Read on for a short biography and some very interesting profile information if you enjoy the study of photography or licensing. I believe you will understand my discretion and lines of thought as you read this website, about 3,300 words. It’s a quick read and well worth it. I cover everything – everything you need to know in a synopsis form. This website contains a variety of key strategy points and briefings you need to know if you are involved in corporate or gallery marketing – all in one page you can review in under fifteen minutes!
For fine art and photography giclee printing, we need a minimum of 120 dpi (resolution) at the size you intend to order. The math involved in coming up with that size print is to first divide the number of pixels in the width of the file by the 120 DPI. (5184/120=43). Next, divide the number of pixels in the height of the file by 120. (3456/120=29). So there you have it. Therefore a file size of 5184 pixels X 3456 pixels (18 Megapixels) can be printed to make a good quality 30×40 photo when printed at 120 DPI. Note also: DPI is dependent on viewing distance. An image viewed at 3 feet or more needs a DPI of at least 100.
Enjoy reading this Web page. I wrote it – JT Grenough – and it’s written similar in format to an Intelligence Briefing. I’m a graduate of the University of Louisville and have written some high-level books.
As an interesting aside, my stepfather was a photographer for the Navy for 26 years – John Stringer. Among other assignments, he took the JFK autopsy photos at Bethesda Naval Hospital on the night of November 22, 1963.
FREQUENTLY ASKED QUESTIONS:
FULL FRAME VS. APSC: Do full-frame cameras offer any distinct advantages? Perhaps in noise levels if you are freezing action in a fast-moving sports photography context. Other than that, nothing on a practical basis.
Keys to architectural photography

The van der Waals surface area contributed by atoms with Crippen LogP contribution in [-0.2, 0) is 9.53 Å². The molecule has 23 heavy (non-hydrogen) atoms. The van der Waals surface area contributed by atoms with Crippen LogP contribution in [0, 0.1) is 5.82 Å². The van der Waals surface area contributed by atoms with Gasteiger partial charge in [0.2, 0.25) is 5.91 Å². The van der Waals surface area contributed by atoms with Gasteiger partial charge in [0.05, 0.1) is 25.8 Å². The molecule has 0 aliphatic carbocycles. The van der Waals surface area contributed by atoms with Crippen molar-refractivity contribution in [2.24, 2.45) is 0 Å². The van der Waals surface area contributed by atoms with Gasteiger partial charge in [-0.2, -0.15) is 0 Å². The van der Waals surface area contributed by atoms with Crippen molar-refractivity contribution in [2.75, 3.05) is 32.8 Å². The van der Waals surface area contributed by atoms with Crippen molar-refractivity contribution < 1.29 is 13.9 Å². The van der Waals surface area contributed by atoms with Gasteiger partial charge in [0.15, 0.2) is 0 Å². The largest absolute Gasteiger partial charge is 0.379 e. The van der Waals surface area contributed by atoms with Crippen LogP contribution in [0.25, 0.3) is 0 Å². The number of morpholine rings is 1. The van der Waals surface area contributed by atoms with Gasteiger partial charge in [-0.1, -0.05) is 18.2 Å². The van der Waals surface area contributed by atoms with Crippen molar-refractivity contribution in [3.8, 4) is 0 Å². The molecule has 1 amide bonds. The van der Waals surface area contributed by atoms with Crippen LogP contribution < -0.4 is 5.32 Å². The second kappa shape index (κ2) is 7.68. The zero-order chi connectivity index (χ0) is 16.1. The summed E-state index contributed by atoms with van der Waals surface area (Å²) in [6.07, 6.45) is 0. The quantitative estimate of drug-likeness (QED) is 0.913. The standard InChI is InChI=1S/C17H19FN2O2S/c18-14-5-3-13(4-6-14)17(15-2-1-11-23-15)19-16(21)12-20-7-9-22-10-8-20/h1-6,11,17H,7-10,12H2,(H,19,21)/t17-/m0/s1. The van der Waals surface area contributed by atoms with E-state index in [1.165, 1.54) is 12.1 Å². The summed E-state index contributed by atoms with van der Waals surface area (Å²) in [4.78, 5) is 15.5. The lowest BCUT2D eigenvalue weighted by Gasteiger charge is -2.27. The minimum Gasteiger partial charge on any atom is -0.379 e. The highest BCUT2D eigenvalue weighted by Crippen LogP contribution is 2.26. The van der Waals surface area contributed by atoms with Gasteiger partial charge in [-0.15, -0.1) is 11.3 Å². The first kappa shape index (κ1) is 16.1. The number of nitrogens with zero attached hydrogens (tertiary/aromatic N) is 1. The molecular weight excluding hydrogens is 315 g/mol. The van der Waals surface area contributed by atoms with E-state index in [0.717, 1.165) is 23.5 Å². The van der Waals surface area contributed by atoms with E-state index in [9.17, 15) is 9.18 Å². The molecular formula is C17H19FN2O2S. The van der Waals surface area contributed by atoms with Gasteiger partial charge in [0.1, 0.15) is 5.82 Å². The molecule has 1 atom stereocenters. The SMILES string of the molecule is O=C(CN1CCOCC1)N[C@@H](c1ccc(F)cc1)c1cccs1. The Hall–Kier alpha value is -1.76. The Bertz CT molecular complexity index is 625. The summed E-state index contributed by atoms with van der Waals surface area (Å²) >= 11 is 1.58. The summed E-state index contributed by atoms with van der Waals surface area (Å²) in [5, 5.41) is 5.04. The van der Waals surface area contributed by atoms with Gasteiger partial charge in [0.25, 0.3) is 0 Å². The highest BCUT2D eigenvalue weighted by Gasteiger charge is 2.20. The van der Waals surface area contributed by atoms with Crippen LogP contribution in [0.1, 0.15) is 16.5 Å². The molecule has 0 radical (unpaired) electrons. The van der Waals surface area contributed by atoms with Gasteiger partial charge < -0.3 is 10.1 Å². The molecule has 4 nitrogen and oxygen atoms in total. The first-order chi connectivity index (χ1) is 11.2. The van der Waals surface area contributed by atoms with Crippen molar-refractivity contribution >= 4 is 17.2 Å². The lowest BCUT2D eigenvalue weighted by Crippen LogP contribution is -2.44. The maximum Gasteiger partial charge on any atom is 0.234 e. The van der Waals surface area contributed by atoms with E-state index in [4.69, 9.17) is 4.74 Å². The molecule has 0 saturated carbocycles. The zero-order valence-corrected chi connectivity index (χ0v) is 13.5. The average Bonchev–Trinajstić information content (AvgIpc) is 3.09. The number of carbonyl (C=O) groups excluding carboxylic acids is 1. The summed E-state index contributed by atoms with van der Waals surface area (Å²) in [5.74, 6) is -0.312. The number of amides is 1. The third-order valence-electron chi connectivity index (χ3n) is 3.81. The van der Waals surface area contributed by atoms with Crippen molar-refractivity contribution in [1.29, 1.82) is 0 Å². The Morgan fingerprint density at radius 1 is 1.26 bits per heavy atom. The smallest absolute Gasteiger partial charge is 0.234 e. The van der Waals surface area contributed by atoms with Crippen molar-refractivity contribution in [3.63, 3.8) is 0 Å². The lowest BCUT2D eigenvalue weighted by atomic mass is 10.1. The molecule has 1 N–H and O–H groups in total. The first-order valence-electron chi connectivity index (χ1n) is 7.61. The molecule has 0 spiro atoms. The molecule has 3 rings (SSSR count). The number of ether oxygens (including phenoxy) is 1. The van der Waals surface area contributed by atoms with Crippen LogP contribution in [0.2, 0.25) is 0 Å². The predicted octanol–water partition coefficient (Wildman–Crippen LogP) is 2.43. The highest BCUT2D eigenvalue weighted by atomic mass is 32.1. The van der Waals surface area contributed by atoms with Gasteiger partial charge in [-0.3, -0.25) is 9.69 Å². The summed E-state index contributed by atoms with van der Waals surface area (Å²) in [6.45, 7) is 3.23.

For Architects, Builders, Resort Managers and Interior Designers: In a one-day shoot we create 8 fine-crafted interior images and 3-4 exteriors if needed (various angles of the front and rear elevations). We work on the basis of quality over quantity. Pricing upon request dependent on the project.
If you are an Interior Designer or an Architect, we can provide an estimate, once we have profile information from you to determine the scope of an assignment. We will need to know what specific architectural elements or design features you would like to highlight, how the images will be used, and deliverables needed, such as digital files or prints.
Here is my rule of thumb on wide angle lenses: I try not to go below 24mm in a wide angle lens unless there are unusual circumstances like a small powder room or an important room that I need to shoot but just cannot do it without going lower. 24mm is the standard for photographic work within Architectural Digest Magazine.
Do you recommend any particular books on Architectural Photography?
Yes – all of the Steven Brooke books. Architectural Photography and Composition: A complete guide to the history, practice and techniques of depicting architecture, interiors and landscape and the applications for digital photography is one of the best – probably the most complete guide to architectural photography ever produced. Anyone involved in graphic design, professional photography or licensing should study this tome.
Resolution is not relevant. If you have 20 MPs, then that will record the same amount of detail no matter what the sensor size is. Full-frame sensors are not sharper than sub-full frame sensors. Each will record the same amount of detail and sharpness.
Then you have operating speed to consider. If you have a 40MP image it is a requirement for more computing power to process that image as well in post-processing. Storage goes up dramatically. 99% of that information goes away because most forms of display simply don’t need it. That level of MP will also cause camera shake unless a tripod is used 100% of the time.
What about color depth in RAW files? The human eye only discerns 10 million colors. Images are ultimately moved down to 8 bits for display. So saving an image in greater than 8 bits is excessive for viewing. In more detail, this is how it works –
If your color image has 8 bits per channel, and there are three channels (red, green, and blue), the overall image can actually fit a total of 256 × 256 × 256 shades, which equals 16,777,216.
That’s why you may occasionally hear an 8-bit per channel image referred to at a 24 bit image.